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$30M Painting At Center Of LA Trial Between US, Spain Over Nazi Looting

LOS ANGELES (CBSLA/AP) – A federal non-jury trial was set to get underway in Los Angeles Tuesday in the nearly two-decade court saga of a San Diego Jewish family who alleges a masterpiece painting which hangs in a Spanish museum was looted from their family by the Nazis almost 80 years ago and should be returned to them.

Camille Pissarro's "Rue Saint-Honore: Afternoon, Rain Effect," which depicts a 19th century Paris street scene, has been housed at the Thyssen-Bornemisza in Madrid since 1993. Pissarro created the stunning oil-on-canvas work of a rainy Paris street scene from what he saw out the window of a hotel room in 1897. It is valued at around $30 million.

Camille Pissarro's Rue Saint-Honore: Afternoon, Rain Effect
Camille Pissarro's "Rue Saint-Honore: Afternoon, Rain Effect," which depicts a 19th century Paris street scene, was painted in 1897. It is currently housed in Madrid's Thyssen-Bornemisza museum. (Credit: Thyssen-Bornemisza)

According to the lawsuit filed in Los Angeles federal court in 2005, the Nazis confiscated the painting from Lilly Cassirer, whose Jewish family owned a prominent art gallery in Berlin in the 1930s. Lilly Cassirer was among the last of the family to flee ahead of the Holocaust. As she tried to leave Germany, a Nazi official forced her to surrender the painting in exchange for the exit visa she needed. Her sister, who remained, was later killed in a Nazi death camp.

On Tuesday her great-grandson walked into a U.S. courtroom for the latest round of what has been a nearly 20-year battle to get it back.

After years of appeals by both Lilly Cassirer's descendants and the Thyssen-Bornemisza museum, a trial to decide its rightful owner went before U.S. District Judge John F. Walter, who himself already ruled on the matter in favor of the Spanish museum three years ago.

In June of 2015, Walter dismissed the lawsuit, ruling that under Spanish law, the Thyssen-Bornemisza is the painting's rightful owner. However, the Cassirer family appealed the ruling, and in July 2017, the Ninth U.S. Circuit Court of Appeals returned the case back to Walter, setting up the December trial.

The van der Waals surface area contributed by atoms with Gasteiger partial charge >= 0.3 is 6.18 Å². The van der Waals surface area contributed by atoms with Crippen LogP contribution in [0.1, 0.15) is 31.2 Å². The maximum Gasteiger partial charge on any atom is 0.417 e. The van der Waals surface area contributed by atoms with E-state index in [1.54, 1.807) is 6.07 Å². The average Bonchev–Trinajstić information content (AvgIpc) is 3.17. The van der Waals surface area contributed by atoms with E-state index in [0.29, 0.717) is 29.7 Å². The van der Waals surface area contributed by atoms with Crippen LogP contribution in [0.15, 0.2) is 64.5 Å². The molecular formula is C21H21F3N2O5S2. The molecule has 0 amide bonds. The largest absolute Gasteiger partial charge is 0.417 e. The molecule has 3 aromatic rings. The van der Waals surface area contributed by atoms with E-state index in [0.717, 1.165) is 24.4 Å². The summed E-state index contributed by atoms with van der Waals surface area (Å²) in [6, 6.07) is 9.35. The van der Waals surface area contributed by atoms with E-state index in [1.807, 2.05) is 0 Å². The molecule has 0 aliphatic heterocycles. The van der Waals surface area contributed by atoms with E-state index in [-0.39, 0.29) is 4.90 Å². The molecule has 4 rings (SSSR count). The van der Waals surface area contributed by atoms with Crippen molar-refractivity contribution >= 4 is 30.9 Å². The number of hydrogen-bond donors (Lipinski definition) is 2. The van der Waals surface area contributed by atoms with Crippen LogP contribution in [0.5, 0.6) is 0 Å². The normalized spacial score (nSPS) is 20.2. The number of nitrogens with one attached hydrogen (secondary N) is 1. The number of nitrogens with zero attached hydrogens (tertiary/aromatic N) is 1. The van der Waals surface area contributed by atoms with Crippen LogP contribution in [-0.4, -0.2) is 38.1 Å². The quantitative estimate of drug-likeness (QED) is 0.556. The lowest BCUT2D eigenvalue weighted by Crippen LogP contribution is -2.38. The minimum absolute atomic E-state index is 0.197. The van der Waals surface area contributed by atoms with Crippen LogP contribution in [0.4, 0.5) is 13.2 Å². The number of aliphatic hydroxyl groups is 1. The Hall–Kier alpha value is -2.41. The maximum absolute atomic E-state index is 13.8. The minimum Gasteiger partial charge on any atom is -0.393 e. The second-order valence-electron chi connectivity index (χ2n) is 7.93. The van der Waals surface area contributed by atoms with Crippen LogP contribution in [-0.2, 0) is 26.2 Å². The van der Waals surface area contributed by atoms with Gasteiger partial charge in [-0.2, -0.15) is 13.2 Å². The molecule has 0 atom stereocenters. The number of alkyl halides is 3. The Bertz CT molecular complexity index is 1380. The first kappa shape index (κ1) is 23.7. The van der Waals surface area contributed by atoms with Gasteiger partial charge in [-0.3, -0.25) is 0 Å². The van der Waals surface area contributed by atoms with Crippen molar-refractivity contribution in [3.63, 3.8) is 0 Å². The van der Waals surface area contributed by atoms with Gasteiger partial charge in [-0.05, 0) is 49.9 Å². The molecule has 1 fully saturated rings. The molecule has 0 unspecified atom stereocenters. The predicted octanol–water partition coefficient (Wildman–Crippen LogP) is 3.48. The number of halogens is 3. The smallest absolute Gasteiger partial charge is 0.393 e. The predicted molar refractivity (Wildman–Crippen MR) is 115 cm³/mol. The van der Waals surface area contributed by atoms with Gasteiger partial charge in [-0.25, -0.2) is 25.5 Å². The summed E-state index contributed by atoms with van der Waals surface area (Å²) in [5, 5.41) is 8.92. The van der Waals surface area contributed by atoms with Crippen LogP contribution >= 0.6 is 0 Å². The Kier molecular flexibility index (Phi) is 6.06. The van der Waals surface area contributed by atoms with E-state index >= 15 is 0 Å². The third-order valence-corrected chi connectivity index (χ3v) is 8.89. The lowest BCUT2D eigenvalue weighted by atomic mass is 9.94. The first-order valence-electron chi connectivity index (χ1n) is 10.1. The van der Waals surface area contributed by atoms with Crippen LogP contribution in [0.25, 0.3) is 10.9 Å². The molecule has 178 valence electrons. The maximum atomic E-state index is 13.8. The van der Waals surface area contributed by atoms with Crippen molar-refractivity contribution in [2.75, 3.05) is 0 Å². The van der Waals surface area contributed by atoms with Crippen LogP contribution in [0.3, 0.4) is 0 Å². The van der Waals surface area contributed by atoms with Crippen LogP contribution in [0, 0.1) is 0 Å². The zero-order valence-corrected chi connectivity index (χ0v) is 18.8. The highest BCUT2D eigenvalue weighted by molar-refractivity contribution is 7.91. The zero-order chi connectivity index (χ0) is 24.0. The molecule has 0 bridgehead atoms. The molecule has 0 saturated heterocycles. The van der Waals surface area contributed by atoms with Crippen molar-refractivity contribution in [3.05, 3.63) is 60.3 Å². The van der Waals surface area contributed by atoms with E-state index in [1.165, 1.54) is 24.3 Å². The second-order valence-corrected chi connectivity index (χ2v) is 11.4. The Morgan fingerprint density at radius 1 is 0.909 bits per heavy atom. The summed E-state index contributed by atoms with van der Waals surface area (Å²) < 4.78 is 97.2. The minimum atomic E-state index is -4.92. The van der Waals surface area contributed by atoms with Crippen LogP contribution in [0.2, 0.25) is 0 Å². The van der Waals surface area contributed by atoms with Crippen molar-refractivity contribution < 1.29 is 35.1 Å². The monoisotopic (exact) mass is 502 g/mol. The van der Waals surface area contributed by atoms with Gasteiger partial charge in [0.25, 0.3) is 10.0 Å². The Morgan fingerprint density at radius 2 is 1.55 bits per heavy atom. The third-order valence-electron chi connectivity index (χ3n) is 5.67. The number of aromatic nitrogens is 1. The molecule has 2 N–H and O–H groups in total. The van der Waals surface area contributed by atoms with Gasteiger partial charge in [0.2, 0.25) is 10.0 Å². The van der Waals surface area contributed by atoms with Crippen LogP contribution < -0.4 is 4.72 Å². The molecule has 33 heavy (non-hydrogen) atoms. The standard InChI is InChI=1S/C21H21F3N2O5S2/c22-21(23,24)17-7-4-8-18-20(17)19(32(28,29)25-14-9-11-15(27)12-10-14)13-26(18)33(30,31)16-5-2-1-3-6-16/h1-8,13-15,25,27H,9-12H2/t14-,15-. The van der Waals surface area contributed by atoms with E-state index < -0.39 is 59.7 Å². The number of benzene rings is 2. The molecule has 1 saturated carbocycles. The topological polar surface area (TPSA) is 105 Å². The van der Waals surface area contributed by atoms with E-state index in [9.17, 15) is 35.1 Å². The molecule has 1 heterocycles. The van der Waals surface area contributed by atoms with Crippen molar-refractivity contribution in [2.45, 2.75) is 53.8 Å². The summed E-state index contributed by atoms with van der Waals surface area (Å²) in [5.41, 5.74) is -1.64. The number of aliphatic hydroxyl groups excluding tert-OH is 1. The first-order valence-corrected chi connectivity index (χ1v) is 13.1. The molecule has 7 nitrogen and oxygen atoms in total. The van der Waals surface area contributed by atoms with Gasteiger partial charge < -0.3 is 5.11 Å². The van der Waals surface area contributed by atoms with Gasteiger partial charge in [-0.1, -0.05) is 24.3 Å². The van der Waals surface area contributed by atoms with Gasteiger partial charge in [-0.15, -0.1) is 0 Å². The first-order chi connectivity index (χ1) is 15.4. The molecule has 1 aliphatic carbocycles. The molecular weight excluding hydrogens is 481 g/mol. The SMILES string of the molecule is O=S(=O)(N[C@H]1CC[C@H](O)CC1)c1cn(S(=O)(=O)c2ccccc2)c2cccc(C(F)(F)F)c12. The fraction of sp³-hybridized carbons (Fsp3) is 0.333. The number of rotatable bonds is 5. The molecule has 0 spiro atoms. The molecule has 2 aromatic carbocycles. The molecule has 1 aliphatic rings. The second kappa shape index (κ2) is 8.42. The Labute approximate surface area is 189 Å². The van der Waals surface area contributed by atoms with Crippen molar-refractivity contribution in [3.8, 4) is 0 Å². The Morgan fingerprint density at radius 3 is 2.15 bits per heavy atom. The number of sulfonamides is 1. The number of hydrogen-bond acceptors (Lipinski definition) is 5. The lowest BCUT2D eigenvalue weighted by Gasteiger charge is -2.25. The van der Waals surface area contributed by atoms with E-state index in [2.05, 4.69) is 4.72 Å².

During the war, the painting was sold by the Nazis to an anonymous buyer, and the Cassirer family believed it was lost until a family friend saw it hanging at the museum 18 years ago.

Neither side disputes that Cassirer handed the painting over to the Nazis in 1939 in exchange for safe passage out of the country for herself, her husband and her grandson.

But the Madrid museum has argued that she forfeited her ownership rights when she accepted $13,000 from Germany in 1958, after the German government concluded the painting was lost forever. The museum also has argued that it acquired the work in good faith and has never tried to hide it.

Court documents show that Swiss industrialist Baron Hans Heinrich Thyssen-Bornemisza purchased the painting in 1976 from a St. Louis art collector. In 1993, Spain bought Thyssen-Bornemisza's collection to hang at his namesake museum, which repeatedly refused to return the painting to the Cassirer family, according to the lawsuit. Thyssen-Bornemisza died in 2002.

Five years after Claude Cassirer, Lilly's grandson, a part-time resident of Coronado, filed suit, a judge dismissed the case. That decision was overturned in 2013 by a federal appeals court, dismissed again by Judge Walter in 2015, and then revived yet again by a federal appeals court in 2017.

Since Claude has died, his 64-year-old son, David Cassirer, has become the plaintiff, along with the United Jewish Federation of San Diego County.

The family's attorney, David Boies, says the matter now boils down to Spain doing what's right and surrendering the painting.

"It's unusual for a modern liberal democracy to be trying to hold onto Nazi-looted art," he said Monday as he prepared for trial. "Every other civilized country in the world is committed to returning Nazi-looted art to the rightful owners."

Lilly Cassirer's father-in-law bought it directly from Pissarro's art dealer and left it to her and her husband when he died.

"There's no dispute about the painting's complete history. The court examined all the evidence and determined that the museum is the rightful owner," Thyssen-Bornemisza's U.S. attorney, Thaddeus J. Stauber, told The Associated Press in 2016 after Walter initially dismissed the case.

(© Copyright 2018 CBS Broadcasting Inc. All Rights Reserved. The Associated Press and City News Service contributed to this report.)

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